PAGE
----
David Higgs

Asked to take time out from fine dining David Higgs invited some mates for brunch on his day off. Although the mood was jovial, David’s exacting standards and plating style refused to settle into something more casual.

By Kim Maxwell

Foodies often say they can see a chef’s personality and style in how he or she plates food. In the case of David Higgs, a perfectionist tendency results in intense self-scrutiny and a fixation that what appears on the plate should be “just so”.

Easy buffet-style platters scattered with ingredients are not an option for this chef, who by his own admission, struggles to relax. “Plated food is easier and just how I like it,” David asserts. “Presentation is a very particular thing. In the restaurant I plate everything myself. How something tastes is important, but to me, good plating is essential.”

With the state-of-the-art open kitchen at Rust en Vrede restaurant, winery owner Jean Engelbrecht achieved a collective goal with David and spared no expense in researching a suitable menu, style and appropriate fittings. The objective was a fine-dining venue serving a limited menu to 50 diners, in keeping with the style of the top-end red wines produced by this Stellenbosch farm.

The plans came to fruition when the restaurant opened in November 2007. “In October, before opening the restaurant, Jean and I visited Raymond Blanc’s Le Manoir aux Quat’ Saisons, Nobu, Le Gavroche and Pierre Gagnier’s Sketch (all in the UK),” David recalls. “Of them all, Sketch was the most awesome restaurant but I found it hugely expensive with rather ordinary food. My favourites were Restaurant Gordon Ramsay at Royal Hospital Road, and Le Manoir, probably because they were more my style of food.”

A collection of cookbooks from these venues and those of other chefs adorn a shelf directly opposite the open kitchen. David personally looks after diners in this area at three tables seating two each. “Whenever friends or foodies come to eat, I seat them there. It means I can chat when it’s not busy, and also keep an eye on them,” he explains. A long table between the walk-in wine cellars is also used for a chef’s table for small groups.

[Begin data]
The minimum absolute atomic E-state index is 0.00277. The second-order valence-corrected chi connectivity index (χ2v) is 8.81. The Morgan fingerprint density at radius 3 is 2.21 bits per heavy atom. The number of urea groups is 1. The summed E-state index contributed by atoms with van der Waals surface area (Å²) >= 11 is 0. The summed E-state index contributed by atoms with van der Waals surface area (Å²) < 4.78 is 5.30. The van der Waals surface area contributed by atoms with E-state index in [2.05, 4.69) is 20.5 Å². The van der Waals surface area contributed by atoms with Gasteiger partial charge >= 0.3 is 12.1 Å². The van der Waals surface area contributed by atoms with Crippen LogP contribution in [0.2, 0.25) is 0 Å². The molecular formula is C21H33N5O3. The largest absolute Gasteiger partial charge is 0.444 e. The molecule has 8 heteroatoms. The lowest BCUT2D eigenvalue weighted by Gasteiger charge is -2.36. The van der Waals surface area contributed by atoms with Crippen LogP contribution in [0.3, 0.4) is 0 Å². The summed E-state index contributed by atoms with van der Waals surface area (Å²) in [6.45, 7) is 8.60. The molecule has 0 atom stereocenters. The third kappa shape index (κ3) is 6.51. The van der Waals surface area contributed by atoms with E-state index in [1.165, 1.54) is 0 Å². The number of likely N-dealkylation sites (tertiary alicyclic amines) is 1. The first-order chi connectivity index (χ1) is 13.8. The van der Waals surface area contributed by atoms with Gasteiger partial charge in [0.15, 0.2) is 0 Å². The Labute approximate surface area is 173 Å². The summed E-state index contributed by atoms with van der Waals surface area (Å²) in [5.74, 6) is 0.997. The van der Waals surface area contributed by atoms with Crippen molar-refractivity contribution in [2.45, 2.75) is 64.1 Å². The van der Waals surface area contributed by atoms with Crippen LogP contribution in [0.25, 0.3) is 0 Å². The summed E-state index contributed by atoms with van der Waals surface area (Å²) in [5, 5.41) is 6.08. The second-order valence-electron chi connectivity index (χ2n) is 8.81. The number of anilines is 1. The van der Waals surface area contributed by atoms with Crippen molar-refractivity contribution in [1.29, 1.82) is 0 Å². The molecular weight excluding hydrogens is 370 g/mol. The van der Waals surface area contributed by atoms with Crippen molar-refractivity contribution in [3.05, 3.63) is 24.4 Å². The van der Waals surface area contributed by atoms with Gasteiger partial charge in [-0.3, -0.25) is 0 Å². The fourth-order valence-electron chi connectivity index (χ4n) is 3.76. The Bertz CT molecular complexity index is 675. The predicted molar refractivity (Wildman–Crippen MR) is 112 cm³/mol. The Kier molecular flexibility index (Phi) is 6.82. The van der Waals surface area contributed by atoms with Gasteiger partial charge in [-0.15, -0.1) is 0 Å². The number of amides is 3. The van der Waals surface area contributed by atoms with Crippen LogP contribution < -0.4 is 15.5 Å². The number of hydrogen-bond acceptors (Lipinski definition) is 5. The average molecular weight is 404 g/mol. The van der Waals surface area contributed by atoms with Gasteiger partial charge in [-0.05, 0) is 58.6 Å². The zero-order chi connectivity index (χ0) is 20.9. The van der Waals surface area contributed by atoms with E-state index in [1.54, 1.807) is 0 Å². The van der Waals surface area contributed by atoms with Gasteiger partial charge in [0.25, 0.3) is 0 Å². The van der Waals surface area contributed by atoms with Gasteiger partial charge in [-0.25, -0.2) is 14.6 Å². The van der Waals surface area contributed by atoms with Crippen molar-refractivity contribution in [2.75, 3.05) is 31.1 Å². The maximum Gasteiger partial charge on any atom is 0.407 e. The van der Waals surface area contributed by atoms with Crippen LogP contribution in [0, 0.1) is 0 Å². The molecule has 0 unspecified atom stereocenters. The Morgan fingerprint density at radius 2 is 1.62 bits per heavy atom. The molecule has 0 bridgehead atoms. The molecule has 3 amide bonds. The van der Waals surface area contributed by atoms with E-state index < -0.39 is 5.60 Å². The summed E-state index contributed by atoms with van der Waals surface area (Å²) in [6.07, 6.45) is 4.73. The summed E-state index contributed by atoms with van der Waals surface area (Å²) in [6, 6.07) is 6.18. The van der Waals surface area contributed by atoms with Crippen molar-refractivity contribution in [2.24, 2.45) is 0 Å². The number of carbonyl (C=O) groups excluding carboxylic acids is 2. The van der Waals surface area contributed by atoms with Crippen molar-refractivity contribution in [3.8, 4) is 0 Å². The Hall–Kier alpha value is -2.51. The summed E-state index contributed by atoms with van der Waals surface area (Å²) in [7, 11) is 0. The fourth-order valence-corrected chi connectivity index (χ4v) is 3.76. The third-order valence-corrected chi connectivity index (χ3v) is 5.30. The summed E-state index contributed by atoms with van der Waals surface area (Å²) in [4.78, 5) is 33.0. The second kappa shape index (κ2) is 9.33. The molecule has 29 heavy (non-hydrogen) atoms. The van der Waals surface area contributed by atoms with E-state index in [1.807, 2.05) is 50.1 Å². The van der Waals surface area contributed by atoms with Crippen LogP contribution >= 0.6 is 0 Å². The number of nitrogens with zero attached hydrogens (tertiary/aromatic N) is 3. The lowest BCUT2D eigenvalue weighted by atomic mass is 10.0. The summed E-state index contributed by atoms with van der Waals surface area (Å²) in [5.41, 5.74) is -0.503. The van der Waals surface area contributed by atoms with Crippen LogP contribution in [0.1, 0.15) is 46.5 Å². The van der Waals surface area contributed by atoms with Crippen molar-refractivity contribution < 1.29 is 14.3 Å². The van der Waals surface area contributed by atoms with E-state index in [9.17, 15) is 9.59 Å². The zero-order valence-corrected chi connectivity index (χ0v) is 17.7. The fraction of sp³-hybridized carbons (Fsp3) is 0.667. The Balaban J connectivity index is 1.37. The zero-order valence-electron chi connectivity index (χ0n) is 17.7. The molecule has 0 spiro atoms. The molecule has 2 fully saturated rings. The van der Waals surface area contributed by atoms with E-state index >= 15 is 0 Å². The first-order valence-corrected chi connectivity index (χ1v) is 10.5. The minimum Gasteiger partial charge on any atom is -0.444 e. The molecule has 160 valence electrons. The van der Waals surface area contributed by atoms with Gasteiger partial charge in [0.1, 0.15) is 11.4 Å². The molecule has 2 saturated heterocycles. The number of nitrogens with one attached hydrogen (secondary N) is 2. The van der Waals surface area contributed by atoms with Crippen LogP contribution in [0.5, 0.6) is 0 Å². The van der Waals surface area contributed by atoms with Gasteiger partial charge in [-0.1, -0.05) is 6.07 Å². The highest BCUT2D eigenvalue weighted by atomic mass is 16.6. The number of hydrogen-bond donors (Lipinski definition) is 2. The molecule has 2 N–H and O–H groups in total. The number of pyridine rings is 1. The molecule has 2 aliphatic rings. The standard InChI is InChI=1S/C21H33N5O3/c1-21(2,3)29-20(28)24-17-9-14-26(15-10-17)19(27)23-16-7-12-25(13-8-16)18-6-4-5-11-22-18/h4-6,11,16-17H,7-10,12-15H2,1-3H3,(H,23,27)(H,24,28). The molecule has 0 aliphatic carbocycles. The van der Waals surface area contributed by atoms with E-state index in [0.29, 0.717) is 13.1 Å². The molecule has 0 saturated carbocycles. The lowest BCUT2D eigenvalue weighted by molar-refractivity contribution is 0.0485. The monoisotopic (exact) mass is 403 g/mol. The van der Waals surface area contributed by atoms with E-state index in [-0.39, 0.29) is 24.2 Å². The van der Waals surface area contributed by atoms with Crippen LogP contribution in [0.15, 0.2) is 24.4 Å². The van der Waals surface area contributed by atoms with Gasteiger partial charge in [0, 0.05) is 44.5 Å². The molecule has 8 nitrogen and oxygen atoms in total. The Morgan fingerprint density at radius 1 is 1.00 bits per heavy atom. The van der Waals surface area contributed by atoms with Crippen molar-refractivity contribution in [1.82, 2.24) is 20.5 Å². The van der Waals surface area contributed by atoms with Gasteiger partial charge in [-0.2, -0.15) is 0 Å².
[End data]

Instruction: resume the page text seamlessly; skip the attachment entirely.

Produce from a vegetable patch on the farm tended by farm labourers is also used. “We want to create a proper veggie garden eventually, but in the meantime a few of the labourers are growing watermelons, pumpkins, mielies, green beans, potatoes and onions,” David says. A custom-built French Charvet oven takes centre stage in the renovated 220-year-old building. Assorted French copper pots complete the classic feel, and are put to functional use too. Wide original brick window alcoves frame white and burgundy walls, while two walk-in wine spaces show off South African and imported wines through reinforced glass.

Sommelier Neil Grant takes charge in that department. Attention to detail extends to elegant round white crockery, custom-made by Franschhoek potter David Walters. “The restaurant is quite classic so we didn’t want square or rectangular shapes. We commissioned an entire dinner service,” David explains, the importance that he gives to visual plating surfacing again. Dinner is a four or six-course tasting menu. The six-course option functions as a menu gourmand, offering a selection of what the chef wants to serve on the day. “On our four-course menus, you might have ossetra caviar, foie gras, crayfish and veal. There’s a lot of work involved, so we can’t give diners too many menu options. For our regulars, we simply change a few ingredients more often.” And there are plenty of those upmarket regulars.